Salemi has been tracking the relationship between hospitalizations and deaths since Florida began reporting daily COVID hospitalizations in July. He said an increase in the seven-day average hospitalization rate has proven to be a good predictor of a subsequent rise in deaths five to seven days later. However, the full scope of that rise may not be known for weeks because of the persistent reporting delays.
“If 150 people died in Florida on Jan. 4, maybe in three weeks we’d know about 130 of them,” he said. “That’s a pretty good picture of what happened on that day but we won’t know the full picture until some time later.”
Ferro and her husband Salvatore were among the first Florida residents to contract the coronavirus after traveling to the Dominican Republic in February to celebrate their wedding anniversary. Ferro died on March 5, while her husband spent five weeks in a coma before eventually recovering.
“I never got to say goodbye,” he said. “I didn’t know she passed until I came to.”
At the time of Ferro’s death, those who had recently traveled, particularly to COVID-19 hotspots, or had close contact with someone who had, were thought to be at greatest risk. The first two COVID-19 deaths reported in Collier County and two of the first three in Lee, including Ferro’s, involved residents who had recently returned from international trips, according to the state Department of Health.
However, according to the latest data, only 20 or 2% of the COVID-19 deaths in Lee and Collier involved travel. Eleven of those deaths occurred in March or April.
With COVID-19 vaccines slowly beginning to roll out across Southwest Florida, there is optimism that this year could mark a turning point in the pandemic. However, Larry Antonucci, CEO and president of Lee Health, cautioned it will take months to get everyone in the county vaccinated.
“The coronavirus is still spreading, and hospitalizations and deaths are still rising,” Antonucci said on Dec. 31. “People’s lives are at stake, and just because the vaccine brings hope does not mean we can let up now.”
If you know someone who died in Lee or Collier counties from the virus and would like to honor them by sharing his or her story, email firstname.lastname@example.org with your name and phone number as well as the name of person you’d like to tell us about.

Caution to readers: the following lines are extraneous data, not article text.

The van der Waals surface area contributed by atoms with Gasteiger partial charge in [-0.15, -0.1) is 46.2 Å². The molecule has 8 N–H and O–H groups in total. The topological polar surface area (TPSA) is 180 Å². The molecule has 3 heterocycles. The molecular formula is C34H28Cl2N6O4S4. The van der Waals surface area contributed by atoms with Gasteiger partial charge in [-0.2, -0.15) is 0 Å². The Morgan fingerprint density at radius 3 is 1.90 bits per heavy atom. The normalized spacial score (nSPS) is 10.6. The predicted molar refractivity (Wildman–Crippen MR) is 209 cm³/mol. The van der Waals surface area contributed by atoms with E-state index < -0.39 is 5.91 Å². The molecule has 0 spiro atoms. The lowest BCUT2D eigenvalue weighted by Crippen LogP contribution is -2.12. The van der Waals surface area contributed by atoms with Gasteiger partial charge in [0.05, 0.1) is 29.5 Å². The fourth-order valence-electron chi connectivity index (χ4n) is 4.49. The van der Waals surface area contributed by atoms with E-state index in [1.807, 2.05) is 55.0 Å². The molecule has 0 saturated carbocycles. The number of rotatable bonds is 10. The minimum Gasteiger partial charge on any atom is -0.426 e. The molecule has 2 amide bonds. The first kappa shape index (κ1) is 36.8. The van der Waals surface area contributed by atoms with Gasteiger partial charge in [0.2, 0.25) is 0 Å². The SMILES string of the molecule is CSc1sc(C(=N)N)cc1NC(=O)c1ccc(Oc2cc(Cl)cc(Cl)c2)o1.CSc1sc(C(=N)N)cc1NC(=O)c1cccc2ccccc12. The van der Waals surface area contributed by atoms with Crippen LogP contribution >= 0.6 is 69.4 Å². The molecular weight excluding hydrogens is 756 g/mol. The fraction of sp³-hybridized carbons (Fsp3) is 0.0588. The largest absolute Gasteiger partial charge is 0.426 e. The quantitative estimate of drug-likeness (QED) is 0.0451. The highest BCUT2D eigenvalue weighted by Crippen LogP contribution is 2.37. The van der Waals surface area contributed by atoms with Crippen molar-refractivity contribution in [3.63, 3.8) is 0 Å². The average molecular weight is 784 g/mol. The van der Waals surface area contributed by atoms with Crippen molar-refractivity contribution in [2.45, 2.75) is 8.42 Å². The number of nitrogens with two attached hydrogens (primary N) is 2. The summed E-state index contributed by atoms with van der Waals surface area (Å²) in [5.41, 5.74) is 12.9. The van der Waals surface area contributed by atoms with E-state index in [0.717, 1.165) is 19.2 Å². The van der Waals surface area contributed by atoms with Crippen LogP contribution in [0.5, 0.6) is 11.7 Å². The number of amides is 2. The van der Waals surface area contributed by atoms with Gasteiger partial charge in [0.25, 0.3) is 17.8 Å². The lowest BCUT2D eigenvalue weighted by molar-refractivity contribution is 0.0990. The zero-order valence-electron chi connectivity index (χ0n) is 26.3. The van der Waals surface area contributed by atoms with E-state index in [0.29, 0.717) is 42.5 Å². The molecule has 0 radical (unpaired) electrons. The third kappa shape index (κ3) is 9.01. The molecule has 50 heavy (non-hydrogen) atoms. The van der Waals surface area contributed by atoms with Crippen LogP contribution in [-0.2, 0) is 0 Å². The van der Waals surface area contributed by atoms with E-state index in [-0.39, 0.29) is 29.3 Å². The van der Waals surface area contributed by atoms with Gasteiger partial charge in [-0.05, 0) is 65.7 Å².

Lee County COVID-19 deaths
(All data as of Jan. 7 report)
- Total: 695
- Date first death occurred: March 5
- Date first death counted by the state: March 7
- Youngest: 16
- Oldest: 102
- Men: 388 (55.8%)
- Women: 307 (44.2%)
- White: 590
- Black: 58
- Other: 18
- Unknown: 29
- *Hispanic: 102 (may be of any race)
- Involved travel: 12 (1.7%)
- Involved contact with a confirmed case: 256 (36.8%)
- Visited emergency room: 424 (61%)
- Hospitalized: 437 (62.9%)
- Long-term care facility deaths: 297 (42.7%)
Collier County COVID-19 deaths
(All data as of Jan. 7 report)
- Total: 354
- Date first death occurred: March 29
- Date first death reported by the state: March 29
- Youngest: 30
- Oldest: 105
- Men: 195 (55.1%)
- Women: 159 (44.9%)
- White: 284
- Black: 24
- Other: 22
- Unknown: 24
- *Hispanic: 75 (may be of any race)
- Involved travel: 8 (2.3%)
- Involved contact with a confirmed case: 172 (48.6%)
- Visited emergency room: 207 (58.5%)
- Hospitalized: 205 (57.9%)
- Long-term care facility deaths: 151 (42.7%)
Note: This analysis is based on the information provided by the Florida Department of Health and involves cumulative Lee and Collier county resident deaths as of the department’s Jan. 7 report. The state cautions that the data it provides is provisional and subject to change.